EggmcMisery for McDonald’s Over W5 Expose on Battery Cage Laying Hen Practices in Canada POLL

egg mcdCFN – A new expose by the people at Mercy for Animals Canada is featured on the website

The video includes scenes of abuse of hens and chicks while describing the process at a factory farm as uncovered by a hidden camera.

At root is the practice of keeping laying Hens in battery cages, a practice banned in the EU with whom Canada just signed a Free Trade deal.

The video shows the standard type of behaviour captured in similar factory farm videos.   Many people don’t have a clue about how their food is raised and processed.  Videos like these are shown with the general goal of turning people away from eating the foods portrayed, many times for political reasons.

Of course economical and competitive reasons are cited as companies fight to keep costs down at the expense of food animals.    The bigger question is how humane can you get over creatures bred for consumption?   Will happier and healthier animals end up as better food products?  Or is this just attaching human emotion to situations that really aren’t humane in the end as we eat the animals?

 McDonalds posted a statement including one from Burnbrae Farms, their supplier after Television show W5 ran a feature on the practice.


McDonald’s Canada Statement – W5 Program “Behind the Barn Door”
October 21, 2013


Contrary to recent media reports or allegations made by Mercy for Animals Canada, McDonald’s Canada does not source eggs from Kuku Farms or any Alberta farm mentioned in W5’s recently aired program, “Behind the Barn Door.”


Recent media reports have inferred a link between the farms referenced in W5’s story and McDonald’s Canada. This implied connection is concerning to McDonald’s Canada and we want to reiterate the following, which was communicated in our statement to several media outlets:


    • McDonald’s Canada does not source eggs from Kuku Farms or the other Alberta farm mentioned in W5’s recently aired program. The company sources no eggs from the Province of Alberta.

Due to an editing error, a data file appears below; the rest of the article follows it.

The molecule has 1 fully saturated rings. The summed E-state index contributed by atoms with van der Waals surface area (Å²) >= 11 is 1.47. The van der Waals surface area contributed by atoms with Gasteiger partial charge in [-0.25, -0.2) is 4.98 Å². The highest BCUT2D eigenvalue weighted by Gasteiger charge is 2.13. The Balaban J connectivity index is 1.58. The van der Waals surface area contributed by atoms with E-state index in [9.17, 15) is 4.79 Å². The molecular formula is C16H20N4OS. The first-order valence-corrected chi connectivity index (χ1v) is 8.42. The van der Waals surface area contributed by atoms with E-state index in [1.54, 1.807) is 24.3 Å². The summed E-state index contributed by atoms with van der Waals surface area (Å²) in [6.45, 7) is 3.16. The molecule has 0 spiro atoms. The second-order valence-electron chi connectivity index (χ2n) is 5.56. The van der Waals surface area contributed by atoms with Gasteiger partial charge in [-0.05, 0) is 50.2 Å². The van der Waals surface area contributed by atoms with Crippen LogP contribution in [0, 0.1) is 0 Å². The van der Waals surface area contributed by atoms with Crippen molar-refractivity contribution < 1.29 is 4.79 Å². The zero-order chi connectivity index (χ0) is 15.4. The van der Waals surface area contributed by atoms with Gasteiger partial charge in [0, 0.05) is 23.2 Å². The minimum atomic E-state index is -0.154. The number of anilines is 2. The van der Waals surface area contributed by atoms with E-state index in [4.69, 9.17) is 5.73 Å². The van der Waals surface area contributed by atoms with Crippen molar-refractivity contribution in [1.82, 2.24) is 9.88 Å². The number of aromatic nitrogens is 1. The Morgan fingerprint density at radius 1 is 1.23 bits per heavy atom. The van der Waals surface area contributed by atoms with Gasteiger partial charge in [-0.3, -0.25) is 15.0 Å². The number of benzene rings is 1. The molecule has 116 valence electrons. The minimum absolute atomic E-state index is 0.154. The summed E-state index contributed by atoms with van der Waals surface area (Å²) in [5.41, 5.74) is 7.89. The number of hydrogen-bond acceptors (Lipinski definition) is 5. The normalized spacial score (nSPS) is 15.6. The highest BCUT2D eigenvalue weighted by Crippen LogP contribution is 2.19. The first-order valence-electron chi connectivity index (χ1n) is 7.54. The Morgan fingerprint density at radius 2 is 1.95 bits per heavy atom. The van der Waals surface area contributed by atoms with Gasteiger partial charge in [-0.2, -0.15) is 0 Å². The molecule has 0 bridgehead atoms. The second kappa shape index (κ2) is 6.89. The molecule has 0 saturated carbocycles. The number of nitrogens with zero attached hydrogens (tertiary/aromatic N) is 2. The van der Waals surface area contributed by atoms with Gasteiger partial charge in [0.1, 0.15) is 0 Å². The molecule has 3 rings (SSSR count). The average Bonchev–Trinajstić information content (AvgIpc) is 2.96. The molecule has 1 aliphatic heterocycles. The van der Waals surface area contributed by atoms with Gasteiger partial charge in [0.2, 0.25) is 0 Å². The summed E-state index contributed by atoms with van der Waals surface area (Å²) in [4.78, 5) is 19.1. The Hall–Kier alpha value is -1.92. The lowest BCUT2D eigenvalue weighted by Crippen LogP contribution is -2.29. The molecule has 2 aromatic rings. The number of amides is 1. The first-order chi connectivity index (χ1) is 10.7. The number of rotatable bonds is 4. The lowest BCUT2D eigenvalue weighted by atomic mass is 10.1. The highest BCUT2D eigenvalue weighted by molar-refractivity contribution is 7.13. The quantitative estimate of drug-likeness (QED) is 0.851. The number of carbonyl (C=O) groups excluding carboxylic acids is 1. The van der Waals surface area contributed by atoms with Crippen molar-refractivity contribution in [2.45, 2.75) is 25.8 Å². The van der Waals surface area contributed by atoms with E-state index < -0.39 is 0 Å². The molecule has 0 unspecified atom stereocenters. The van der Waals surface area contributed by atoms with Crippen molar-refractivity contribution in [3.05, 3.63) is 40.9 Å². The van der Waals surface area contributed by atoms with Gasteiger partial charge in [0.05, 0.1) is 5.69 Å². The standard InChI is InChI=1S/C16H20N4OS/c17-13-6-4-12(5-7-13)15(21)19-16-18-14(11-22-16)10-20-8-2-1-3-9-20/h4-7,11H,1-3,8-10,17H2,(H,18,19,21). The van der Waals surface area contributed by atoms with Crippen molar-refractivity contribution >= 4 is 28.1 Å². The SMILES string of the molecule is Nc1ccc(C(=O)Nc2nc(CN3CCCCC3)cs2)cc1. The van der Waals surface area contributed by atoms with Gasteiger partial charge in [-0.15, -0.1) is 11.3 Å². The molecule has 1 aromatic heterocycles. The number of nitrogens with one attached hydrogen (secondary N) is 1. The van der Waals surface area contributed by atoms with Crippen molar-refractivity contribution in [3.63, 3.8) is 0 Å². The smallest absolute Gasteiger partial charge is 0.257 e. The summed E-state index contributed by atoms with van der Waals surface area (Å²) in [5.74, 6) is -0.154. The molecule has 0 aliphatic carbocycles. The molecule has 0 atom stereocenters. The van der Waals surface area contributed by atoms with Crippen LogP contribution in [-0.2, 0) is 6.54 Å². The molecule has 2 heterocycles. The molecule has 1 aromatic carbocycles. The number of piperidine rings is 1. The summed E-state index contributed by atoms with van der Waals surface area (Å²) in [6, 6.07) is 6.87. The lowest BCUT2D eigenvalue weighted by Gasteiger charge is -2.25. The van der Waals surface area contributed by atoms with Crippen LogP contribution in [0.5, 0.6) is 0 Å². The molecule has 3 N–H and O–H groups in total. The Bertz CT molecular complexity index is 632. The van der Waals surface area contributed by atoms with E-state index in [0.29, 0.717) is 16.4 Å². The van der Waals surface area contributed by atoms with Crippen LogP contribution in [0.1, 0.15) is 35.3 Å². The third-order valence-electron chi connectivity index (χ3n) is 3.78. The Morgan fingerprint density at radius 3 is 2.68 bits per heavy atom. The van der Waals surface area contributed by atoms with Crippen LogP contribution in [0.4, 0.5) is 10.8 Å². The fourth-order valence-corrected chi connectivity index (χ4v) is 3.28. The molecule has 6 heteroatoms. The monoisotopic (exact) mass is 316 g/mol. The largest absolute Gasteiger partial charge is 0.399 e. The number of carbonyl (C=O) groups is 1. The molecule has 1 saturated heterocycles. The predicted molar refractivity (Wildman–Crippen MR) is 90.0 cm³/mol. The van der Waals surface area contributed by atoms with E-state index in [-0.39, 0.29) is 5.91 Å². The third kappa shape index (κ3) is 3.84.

• We care about the humane treatment of animals and believe they should be free from cruelty, abuse and neglect.


    • Abuse is never tolerated in our supply chain and McDonald’s has strict policies in place concerning the treatment of animals that our suppliers must adhere to at all times.
    • McDonald’s standards and policies cover critical areas such as feed, water, air quality and humane treatment.


  • We work with our suppliers and outside experts to continuously improve our standards and practices, both within McDonald’s and across the industry.

For more information on McDonald’s animal welfare practices, please visit: McDonald’s Animal Health & Welfare

Letter Issued from Burnbrae Farms to McDonald’s Canada


What do you think dear viewers of CFN?  You can vote in our poll below and post your comments.

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Milena Cardinal


  1. Unless something’s drastically changed since 2004, Burnbrae is doing this in St. Zotique. Those eggs are being sold in Cornwall. I have seen inside those barns and it truly makes you sick to see hens stacked up like that. Buy free range. Vote with your wallet. It’s more money but if your conscience isn’t worth an extra toonie then you probably won’t have a problem with battery cages.

  2. We are not enough severe with laws and rules (ACIA) all around Canada and Provinces. We need more inspectors, but the problem is, the inspectors are not allowed to take severe mesure right now at the moment it is happen. Inspectors have to advise the company and than company get rendez-vous with (SPCA) . SPCA are not allowed to arrive at the company without advertising them. Because it is a private property. It is a stupid rules in ACIA. Those rules and law should be change NOW!.


  3. One word, food.

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